Jump to ContentJump to Main Navigation
Taking It BigC. Wright Mills and the Making of Political Intellectuals$
Users without a subscription are not able to see the full content.

Stanley Aronowitz

Print publication date: 2014

Print ISBN-13: 9780231135412

Published to Columbia Scholarship Online: November 2015

DOI: 10.7312/columbia/9780231135412.001.0001

Show Summary Details
Page of

PRINTED FROM COLUMBIA SCHOLARSHIP ONLINE (www.columbia.universitypressscholarship.com). (c) Copyright University of Minnesota Press, 2021. All Rights Reserved. An individual user may print out a PDF of a single chapter of a monograph in CUPSO for personal use.date: 18 September 2021

On Mills’s The New Men of Power

On Mills’s The New Men of Power

Chapter:
(p.85) 3 On Mills’s The New Men of Power
Source:
Taking It Big
Author(s):

Stanley Aronowitz

Publisher:
Columbia University Press
DOI:10.7312/columbia/9780231135412.003.0004

This chapter focuses on Mills' book The New Men of Power (1948), his first major study after his dissertation. It argues that study should be understood as the opening salvo in his long journey from a left-leaning member of the liberal intelligentsia to his standing as perhaps the country's leading radical social critic. Under the patronage of Dwight Macdonald from Politics, Mills honed his journalistic skills and analytic political perspective as well as his knowledge and views on labor. From Macdonald and others associated with the independent Left he formulated the concept of the “third camp,”that is, the view that neither the Western capitalist powers, especially the United States, nor the Soviet Union represented the hope for freedom and democracy that each so aggressively espoused. With this idea of a third camp, the independent Left looked forward to what Mills was to term, in The New Men of Power, a new “power bloc” capable of instituting a variation of democratic socialism that would not rely on state domination but would invent novel forms of workers' control as well as ownership of the productive powers of society.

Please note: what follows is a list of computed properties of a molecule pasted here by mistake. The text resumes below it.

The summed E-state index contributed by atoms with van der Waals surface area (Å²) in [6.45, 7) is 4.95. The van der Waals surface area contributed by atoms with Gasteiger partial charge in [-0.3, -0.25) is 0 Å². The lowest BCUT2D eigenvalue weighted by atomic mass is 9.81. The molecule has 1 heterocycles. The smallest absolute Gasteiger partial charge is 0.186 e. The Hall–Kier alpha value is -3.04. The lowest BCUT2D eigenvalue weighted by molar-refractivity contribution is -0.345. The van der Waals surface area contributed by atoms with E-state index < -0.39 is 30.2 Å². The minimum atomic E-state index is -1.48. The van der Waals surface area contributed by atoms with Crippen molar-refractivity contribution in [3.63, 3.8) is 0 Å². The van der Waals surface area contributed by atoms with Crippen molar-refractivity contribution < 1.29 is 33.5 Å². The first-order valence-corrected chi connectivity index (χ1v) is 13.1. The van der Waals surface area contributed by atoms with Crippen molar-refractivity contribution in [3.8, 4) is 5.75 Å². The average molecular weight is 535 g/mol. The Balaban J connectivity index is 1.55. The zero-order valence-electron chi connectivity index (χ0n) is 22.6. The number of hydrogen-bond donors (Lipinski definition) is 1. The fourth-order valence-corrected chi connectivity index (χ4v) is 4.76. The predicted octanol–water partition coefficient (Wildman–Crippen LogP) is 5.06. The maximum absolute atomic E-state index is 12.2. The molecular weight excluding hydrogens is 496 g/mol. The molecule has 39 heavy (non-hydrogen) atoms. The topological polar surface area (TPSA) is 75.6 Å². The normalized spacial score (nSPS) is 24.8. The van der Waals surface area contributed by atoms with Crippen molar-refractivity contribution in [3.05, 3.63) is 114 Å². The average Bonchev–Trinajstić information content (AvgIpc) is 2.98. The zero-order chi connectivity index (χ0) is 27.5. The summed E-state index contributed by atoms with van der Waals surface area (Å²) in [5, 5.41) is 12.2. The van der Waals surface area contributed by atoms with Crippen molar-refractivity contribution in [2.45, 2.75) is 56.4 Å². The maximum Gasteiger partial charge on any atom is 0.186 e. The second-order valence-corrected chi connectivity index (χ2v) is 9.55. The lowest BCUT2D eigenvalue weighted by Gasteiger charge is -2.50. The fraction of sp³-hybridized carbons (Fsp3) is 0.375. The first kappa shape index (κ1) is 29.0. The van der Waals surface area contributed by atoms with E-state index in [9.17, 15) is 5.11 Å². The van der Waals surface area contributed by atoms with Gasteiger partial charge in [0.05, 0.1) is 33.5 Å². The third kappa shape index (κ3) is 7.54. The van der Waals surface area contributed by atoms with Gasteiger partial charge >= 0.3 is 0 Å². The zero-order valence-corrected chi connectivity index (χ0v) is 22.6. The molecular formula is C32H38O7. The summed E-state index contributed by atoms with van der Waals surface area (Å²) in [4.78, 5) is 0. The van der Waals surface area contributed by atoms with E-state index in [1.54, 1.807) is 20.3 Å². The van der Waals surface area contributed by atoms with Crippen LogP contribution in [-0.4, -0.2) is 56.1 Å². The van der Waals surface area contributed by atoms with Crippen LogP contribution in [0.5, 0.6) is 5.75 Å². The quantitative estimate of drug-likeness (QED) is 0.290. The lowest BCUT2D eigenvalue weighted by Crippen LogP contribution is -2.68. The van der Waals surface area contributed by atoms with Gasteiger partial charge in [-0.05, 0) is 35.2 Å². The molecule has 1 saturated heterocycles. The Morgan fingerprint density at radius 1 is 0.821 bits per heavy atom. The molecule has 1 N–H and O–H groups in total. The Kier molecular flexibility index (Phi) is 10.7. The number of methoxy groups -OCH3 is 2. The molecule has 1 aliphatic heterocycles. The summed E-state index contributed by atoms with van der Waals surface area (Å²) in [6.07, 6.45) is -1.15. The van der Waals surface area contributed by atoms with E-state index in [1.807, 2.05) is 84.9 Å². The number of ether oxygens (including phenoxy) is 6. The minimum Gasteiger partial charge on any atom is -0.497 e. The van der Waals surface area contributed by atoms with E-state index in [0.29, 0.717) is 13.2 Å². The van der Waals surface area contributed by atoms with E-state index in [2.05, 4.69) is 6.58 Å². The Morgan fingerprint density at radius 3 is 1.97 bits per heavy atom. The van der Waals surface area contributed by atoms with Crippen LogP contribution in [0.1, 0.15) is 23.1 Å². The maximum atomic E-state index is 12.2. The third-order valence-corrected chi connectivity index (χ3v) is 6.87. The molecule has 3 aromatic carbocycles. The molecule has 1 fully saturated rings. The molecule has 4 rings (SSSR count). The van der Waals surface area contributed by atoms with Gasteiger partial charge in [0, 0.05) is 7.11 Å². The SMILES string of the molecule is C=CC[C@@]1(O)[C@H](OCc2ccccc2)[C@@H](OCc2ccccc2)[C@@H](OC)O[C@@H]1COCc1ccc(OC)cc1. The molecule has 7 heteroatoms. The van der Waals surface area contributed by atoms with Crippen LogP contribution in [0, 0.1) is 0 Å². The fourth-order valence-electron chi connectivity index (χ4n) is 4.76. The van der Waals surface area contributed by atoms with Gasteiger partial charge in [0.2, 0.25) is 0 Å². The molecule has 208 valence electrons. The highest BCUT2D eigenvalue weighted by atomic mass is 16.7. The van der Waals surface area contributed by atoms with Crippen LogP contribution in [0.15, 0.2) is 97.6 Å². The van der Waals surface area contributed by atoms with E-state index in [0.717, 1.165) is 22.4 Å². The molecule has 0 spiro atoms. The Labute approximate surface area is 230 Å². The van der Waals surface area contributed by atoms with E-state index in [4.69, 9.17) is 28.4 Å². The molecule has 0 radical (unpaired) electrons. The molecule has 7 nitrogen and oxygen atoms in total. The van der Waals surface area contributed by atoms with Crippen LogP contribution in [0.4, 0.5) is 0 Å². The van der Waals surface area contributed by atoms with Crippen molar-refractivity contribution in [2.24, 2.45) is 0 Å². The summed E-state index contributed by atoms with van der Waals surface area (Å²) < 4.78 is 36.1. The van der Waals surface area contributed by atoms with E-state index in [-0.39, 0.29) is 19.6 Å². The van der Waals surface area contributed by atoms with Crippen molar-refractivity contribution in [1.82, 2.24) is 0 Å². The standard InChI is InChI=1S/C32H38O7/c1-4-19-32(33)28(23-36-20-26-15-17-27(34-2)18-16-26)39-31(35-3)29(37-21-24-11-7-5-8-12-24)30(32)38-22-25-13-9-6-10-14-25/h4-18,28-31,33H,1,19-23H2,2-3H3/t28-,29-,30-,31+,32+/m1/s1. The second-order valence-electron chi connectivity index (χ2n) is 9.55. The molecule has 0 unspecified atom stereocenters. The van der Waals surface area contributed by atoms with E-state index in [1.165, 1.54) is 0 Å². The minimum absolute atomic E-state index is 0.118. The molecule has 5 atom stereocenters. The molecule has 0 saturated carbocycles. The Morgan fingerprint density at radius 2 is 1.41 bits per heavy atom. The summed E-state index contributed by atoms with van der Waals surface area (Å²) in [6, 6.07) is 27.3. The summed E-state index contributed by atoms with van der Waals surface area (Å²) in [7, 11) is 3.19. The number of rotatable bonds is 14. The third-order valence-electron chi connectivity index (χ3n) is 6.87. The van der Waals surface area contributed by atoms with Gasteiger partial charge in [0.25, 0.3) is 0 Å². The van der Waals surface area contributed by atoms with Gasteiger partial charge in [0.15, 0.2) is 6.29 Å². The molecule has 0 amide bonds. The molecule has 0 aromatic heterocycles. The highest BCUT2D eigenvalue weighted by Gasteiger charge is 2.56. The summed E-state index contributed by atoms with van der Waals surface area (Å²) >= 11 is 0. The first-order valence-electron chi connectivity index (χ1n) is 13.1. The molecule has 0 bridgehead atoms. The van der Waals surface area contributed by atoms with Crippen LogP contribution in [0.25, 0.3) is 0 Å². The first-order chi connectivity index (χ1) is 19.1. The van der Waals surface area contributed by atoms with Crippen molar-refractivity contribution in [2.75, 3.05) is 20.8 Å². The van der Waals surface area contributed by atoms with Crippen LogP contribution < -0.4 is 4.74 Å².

Keywords:   liberal, radicalism, social critic, political Left, labor, capitalism, third camp, democratic socialism, workers' control

Columbia Scholarship Online requires a subscription or purchase to access the full text of books within the service. Public users can however freely search the site and view the abstracts and keywords for each book and chapter.

Please, subscribe or login to access full text content.

If you think you should have access to this title, please contact your librarian.

To troubleshoot, please check our FAQs, and if you can't find the answer there, please contact us .